It is in Giamatti's pipe dreams that the play begins to seem familiar. Having just seen the first talking motion picture, his character, Jerry, sells off his troupe's vaudeville act and books tickets for Hollywood. The three concoct a scheme to open an elocution school, as everyone knows that Hollywood in the silent era consisted of nothing but pretty faces with adenoidal Brooklynese accents or shushing sibilant consonants.
It is likely that Singing in the Rain borrowed heavily from Once in a Lifetime, which is common knowledge, but on viewing the play again I have come to believe that the Coen brothers also pilfered heavily from Kaufman and Hart, particularly for Barton Fink. The Coens have always intimated that they were inspired by playwright Clifford Odets's wretched Hollywood experiences, but Lifetime maps out a Hollywood filled with labyrinthine studios run by bullying, Yiddish-accented studio heads and populated by bewildered playwrights. Imagine asking Kafka to rewrite the Hollywood sections and you've got Barton Fink Indeed, Fink's high, anvil-shaped hairstyle instantly calls to mind Kaufman's own coiffure.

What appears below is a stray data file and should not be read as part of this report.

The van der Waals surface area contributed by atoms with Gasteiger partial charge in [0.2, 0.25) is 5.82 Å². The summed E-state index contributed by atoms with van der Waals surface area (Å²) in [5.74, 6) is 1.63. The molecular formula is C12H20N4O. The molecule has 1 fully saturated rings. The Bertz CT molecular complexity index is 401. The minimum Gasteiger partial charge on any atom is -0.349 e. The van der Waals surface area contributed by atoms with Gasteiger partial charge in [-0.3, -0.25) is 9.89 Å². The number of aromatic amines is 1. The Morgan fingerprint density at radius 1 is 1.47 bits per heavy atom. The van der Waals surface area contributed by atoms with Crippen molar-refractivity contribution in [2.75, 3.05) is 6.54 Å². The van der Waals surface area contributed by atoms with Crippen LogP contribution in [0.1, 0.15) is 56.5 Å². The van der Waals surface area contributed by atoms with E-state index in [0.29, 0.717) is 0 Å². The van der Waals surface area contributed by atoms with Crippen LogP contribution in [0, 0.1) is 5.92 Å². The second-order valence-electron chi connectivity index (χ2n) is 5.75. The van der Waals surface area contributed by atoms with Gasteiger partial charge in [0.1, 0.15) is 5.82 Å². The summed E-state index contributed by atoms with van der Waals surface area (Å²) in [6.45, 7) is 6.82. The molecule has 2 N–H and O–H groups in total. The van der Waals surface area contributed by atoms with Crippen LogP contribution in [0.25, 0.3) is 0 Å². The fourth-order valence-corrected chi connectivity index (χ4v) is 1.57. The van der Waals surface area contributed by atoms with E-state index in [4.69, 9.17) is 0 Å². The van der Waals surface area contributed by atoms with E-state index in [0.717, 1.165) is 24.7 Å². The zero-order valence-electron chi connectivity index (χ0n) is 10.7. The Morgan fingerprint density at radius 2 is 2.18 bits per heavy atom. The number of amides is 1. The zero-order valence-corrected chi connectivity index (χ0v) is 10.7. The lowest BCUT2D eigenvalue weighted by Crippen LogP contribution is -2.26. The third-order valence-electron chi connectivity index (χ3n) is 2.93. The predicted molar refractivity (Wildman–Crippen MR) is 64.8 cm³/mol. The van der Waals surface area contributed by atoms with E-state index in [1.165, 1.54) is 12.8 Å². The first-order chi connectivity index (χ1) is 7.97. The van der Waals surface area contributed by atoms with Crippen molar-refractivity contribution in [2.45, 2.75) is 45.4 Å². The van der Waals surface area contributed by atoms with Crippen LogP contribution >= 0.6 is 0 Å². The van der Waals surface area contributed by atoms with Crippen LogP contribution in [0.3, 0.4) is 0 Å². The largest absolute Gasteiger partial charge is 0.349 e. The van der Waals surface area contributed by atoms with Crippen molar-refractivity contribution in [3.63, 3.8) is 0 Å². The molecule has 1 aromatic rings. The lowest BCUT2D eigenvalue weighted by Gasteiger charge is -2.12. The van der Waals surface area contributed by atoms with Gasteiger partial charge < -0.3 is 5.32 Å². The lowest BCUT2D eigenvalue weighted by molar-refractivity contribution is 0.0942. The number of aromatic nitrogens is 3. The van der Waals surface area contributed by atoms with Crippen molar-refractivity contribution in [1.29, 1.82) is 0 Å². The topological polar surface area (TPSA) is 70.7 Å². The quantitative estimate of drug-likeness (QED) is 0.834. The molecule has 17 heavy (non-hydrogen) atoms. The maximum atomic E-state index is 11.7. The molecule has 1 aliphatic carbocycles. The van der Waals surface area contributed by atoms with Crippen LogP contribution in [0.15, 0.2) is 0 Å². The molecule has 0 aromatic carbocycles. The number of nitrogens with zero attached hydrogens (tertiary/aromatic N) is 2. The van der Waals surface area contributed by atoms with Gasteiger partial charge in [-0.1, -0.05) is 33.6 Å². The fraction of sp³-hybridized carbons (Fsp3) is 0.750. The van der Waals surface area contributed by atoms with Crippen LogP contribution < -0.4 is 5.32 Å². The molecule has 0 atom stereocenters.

Once in a Lifetime opened June 2, so we are already well into the run, which leaves me feeling freer than usual to pitch little fits over niggling details, everything else about the play having been covered elsewhere. (This is the largest regional theater in the country with one of the most august reputations, so we should expect them to get the details right, shouldn't we?) I have no complaints about the costuming or set design, which is typically sumptuous. The play is set in the Twenties, which must be the Guthrie's favorite decade: It is forever the Jazz Age there, even when they are producing Shakespeare (witness Twelfth Night from this past season). Their obsession is such that I wouldn't be surprised to attend Amadeus, the first play of the new season, and see everyone decked out in raccoon-skin coats and straw boaters.